We’re about three weeks away from the end of my 25 x 32 plan, and it’s not going well. OK, let me rephrase – my attempt to get down to my high school weight by the time I turn 32 years old is just not going to happen. However, even though I have the right to view this as a disaster, I’m OK with it. After all, a few great things have come out of undertaking this challenge.
First off, I found out about a health issue that I didn’t know I had. Until I get health insurance and am fully covered for more doctor visits and testing, I won’t be completely sure of the extent of my thyroid issues. But once I threw my back into dieting and exercise and not only didn’t lose weight, but gained it (and have continued to gain, sadly), I had stronger evidence that there was something wrong. Two rounds of blood tests gave conflicting answers as to what that “wrong” was, but the barrage of symptoms don’t lie. As a result, for the first time in years I’ve been able to be more lenient on myself. Before I felt almost destructively guilty about my weight and appearance. Now even though I don’t want to be unhealthy, I’m learning to separate “being 135 pounds” from “being beautiful” a little, and stop raking myself over the coals for not being skinny.
The second thing that’s happened during this challenge is that I’m rethinking what it means to exercise. For so long, I’ve considered Bikram yoga and running to be my top favorite modes of exercise. But I don’t enjoy running, and both exercises take such willpower to even get to class (or the starting line) that I can’t reliably say that I’m going to do either on any given day. Every day I wake up with a grand plan of running a few miles, then going to yoga class, and every day I find myself sleeping in, instead. I have a lot of trouble waking up in the morning, anyway, and there’s nothing appetizing with the thought of dragging myself out of my comfy bed to go cause myself pain. How do people do it?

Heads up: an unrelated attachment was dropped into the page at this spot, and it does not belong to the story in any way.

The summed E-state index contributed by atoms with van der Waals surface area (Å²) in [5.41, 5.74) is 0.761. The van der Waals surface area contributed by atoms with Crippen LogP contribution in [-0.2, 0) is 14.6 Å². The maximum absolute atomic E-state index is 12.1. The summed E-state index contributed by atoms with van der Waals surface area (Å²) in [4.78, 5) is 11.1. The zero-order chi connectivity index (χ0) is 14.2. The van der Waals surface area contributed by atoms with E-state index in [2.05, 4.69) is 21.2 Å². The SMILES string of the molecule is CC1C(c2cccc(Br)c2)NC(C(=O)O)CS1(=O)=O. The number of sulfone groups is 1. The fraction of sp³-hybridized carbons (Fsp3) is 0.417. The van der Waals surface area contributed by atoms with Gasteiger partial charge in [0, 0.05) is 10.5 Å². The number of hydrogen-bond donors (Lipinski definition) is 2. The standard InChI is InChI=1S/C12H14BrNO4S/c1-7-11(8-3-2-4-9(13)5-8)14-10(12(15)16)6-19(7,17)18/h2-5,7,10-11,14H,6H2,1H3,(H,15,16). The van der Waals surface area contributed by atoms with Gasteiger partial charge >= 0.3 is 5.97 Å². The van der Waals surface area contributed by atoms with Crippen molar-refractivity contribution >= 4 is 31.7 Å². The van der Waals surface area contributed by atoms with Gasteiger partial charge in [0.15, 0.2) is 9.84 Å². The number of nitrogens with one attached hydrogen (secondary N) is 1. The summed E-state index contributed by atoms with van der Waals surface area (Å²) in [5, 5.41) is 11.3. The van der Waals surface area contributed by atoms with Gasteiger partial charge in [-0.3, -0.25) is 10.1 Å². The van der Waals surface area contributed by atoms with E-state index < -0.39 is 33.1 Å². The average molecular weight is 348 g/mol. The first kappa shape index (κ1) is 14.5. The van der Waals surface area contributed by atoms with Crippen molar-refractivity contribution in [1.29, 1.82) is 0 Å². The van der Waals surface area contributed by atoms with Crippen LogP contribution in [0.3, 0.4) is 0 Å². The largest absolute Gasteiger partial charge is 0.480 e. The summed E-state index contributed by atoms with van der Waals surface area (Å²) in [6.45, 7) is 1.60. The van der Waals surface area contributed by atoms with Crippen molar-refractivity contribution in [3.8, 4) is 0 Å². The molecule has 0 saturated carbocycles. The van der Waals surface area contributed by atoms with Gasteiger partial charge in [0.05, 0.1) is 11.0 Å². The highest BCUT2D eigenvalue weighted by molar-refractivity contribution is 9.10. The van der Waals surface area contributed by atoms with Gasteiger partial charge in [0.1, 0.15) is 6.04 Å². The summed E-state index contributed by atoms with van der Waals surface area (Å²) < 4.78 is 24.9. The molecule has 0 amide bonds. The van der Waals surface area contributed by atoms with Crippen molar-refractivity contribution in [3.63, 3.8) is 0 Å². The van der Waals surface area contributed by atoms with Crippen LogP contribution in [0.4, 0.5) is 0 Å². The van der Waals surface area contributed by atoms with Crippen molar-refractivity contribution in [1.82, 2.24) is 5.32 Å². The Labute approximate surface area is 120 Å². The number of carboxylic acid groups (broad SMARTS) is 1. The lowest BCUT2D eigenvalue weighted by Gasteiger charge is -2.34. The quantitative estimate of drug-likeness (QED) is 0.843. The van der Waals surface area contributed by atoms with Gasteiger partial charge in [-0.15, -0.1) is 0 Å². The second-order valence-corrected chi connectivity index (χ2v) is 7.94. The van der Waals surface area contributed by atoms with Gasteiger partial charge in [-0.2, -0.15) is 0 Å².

This weekend I had a breakthrough. I was finally truly honest with myself, and realized that I don’t like running. It was hard to admit. I like the prestige that goes along with being “a runner.” But I hate everything about the process, so the odds of actually being able to talk myself into doing it on a daily basis are pretty slim. Even if I go out running a few days in a row, every day isn’t working me towards setting up a habitual daily run – each day is just one more day that I haven’t quit yet. It’s just not compatible with my personality, and forcing myself to go every day feels just as shitty as when I don’t run and feel guilty about it.
Instead, I realized that I should replace running with an activity that I don’t mind doing, and can reliably do every day without growing to hate it. Since I’ve been walking for over 30 years, and haven’t grown tired of it yet, it seemed logical to replace my intended daily (ha! more like bi-weekly) run with an actual daily walk. I decided I’d look at it as training for when I finally get to go on pilgrimage to Santiago de Compostela, and look at it as a time to learn and improve, rather than to lose weight.
Since another of my major resolutions of late has been to read more books, I subscribed to Audible.com, and now each morning I walk five miles, listen to a chapter of an audio book (right now I’m “reading” The Happiness Project), and, if I feel like it, even stop to take a photo or two along the way. It’s seriously the best thing I’ve ever thought up. In one fell swoop I’ve solved my problem with waking up early to exercise, actually exercising, having time to read, getting some photos taken on a daily basis, and upping my fitness level for my pilgrimage.
Not too shabby.